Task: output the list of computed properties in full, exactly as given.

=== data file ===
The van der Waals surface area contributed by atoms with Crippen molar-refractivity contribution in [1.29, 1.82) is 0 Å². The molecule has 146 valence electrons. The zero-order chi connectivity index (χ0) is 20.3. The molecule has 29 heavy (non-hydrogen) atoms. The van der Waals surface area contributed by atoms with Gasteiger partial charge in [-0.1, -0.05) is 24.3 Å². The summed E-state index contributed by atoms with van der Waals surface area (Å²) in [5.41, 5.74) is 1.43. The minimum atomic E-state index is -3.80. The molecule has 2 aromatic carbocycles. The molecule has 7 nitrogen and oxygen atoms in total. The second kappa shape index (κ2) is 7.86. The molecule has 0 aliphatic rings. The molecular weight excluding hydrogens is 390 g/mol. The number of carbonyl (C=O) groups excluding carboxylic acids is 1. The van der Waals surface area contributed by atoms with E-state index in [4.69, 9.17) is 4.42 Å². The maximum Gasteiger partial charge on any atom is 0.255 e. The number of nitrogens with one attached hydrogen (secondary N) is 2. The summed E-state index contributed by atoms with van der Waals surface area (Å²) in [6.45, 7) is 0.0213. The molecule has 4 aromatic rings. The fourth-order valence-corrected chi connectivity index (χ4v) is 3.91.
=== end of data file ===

The van der Waals surface area contributed by atoms with Crippen molar-refractivity contribution in [1.29, 1.82) is 0 Å². The molecule has 146 valence electrons. The zero-order chi connectivity index (χ0) is 20.3. The molecule has 29 heavy (non-hydrogen) atoms. The van der Waals surface area contributed by atoms with Gasteiger partial charge in [-0.1, -0.05) is 24.3 Å². The summed E-state index contributed by atoms with van der Waals surface area (Å²) in [5.41, 5.74) is 1.43. The minimum atomic E-state index is -3.80. The molecule has 2 aromatic carbocycles. The molecule has 7 nitrogen and oxygen atoms in total. The second kappa shape index (κ2) is 7.86. The molecule has 0 aliphatic rings. The molecular weight excluding hydrogens is 390 g/mol. The number of carbonyl (C=O) groups excluding carboxylic acids is 1. The van der Waals surface area contributed by atoms with E-state index in [4.69, 9.17) is 4.42 Å². The maximum Gasteiger partial charge on any atom is 0.255 e. The number of nitrogens with one attached hydrogen (secondary N) is 2. The summed E-state index contributed by atoms with van der Waals surface area (Å²) in [6.45, 7) is 0.0213. The molecule has 4 aromatic rings. The fourth-order valence-corrected chi connectivity index (χ4v) is 3.91.